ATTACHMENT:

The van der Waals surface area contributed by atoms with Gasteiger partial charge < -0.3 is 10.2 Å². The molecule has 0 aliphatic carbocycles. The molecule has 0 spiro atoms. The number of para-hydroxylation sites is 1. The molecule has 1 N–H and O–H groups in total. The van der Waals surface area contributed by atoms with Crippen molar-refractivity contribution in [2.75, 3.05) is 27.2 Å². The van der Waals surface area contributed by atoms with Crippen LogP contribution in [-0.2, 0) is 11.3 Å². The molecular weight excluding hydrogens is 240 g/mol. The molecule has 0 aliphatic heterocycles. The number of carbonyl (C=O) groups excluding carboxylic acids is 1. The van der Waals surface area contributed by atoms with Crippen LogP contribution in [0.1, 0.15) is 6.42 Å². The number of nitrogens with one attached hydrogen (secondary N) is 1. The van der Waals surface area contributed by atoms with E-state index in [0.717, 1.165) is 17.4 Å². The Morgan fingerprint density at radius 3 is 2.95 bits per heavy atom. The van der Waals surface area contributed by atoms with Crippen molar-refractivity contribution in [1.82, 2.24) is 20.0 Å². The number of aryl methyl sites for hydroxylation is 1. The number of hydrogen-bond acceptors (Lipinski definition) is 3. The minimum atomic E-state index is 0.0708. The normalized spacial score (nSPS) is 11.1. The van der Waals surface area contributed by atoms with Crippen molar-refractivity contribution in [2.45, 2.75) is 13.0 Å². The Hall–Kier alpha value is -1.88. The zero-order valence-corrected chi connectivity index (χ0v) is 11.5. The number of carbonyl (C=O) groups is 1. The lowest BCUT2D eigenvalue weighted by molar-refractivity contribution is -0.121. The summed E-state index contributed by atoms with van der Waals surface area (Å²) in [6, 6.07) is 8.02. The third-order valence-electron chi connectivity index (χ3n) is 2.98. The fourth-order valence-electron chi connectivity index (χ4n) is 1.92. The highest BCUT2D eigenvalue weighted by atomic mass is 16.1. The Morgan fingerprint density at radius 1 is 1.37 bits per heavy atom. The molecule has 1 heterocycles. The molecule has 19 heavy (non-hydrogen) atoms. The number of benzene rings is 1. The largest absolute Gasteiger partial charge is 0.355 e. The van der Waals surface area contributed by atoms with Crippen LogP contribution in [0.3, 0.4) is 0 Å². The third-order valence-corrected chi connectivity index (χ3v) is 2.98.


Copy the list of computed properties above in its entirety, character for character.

The van der Waals surface area contributed by atoms with Gasteiger partial charge < -0.3 is 10.2 Å². The molecule has 0 aliphatic carbocycles. The molecule has 0 spiro atoms. The number of para-hydroxylation sites is 1. The molecule has 1 N–H and O–H groups in total. The van der Waals surface area contributed by atoms with Crippen molar-refractivity contribution in [2.75, 3.05) is 27.2 Å². The van der Waals surface area contributed by atoms with Crippen LogP contribution in [-0.2, 0) is 11.3 Å². The molecular weight excluding hydrogens is 240 g/mol. The molecule has 0 aliphatic heterocycles. The number of carbonyl (C=O) groups excluding carboxylic acids is 1. The van der Waals surface area contributed by atoms with Crippen LogP contribution in [0.1, 0.15) is 6.42 Å². The number of nitrogens with one attached hydrogen (secondary N) is 1. The van der Waals surface area contributed by atoms with E-state index in [0.717, 1.165) is 17.4 Å². The Morgan fingerprint density at radius 3 is 2.95 bits per heavy atom. The van der Waals surface area contributed by atoms with Crippen molar-refractivity contribution in [1.82, 2.24) is 20.0 Å². The number of aryl methyl sites for hydroxylation is 1. The number of hydrogen-bond acceptors (Lipinski definition) is 3. The minimum atomic E-state index is 0.0708. The normalized spacial score (nSPS) is 11.1. The van der Waals surface area contributed by atoms with Crippen molar-refractivity contribution in [2.45, 2.75) is 13.0 Å². The Hall–Kier alpha value is -1.88. The zero-order valence-corrected chi connectivity index (χ0v) is 11.5. The number of carbonyl (C=O) groups is 1. The lowest BCUT2D eigenvalue weighted by molar-refractivity contribution is -0.121. The summed E-state index contributed by atoms with van der Waals surface area (Å²) in [6, 6.07) is 8.02. The third-order valence-electron chi connectivity index (χ3n) is 2.98. The fourth-order valence-electron chi connectivity index (χ4n) is 1.92. The highest BCUT2D eigenvalue weighted by atomic mass is 16.1. The Morgan fingerprint density at radius 1 is 1.37 bits per heavy atom. The molecule has 1 heterocycles. The molecule has 19 heavy (non-hydrogen) atoms. The number of benzene rings is 1. The largest absolute Gasteiger partial charge is 0.355 e. The van der Waals surface area contributed by atoms with Crippen LogP contribution in [0.3, 0.4) is 0 Å². The third-order valence-corrected chi connectivity index (χ3v) is 2.98.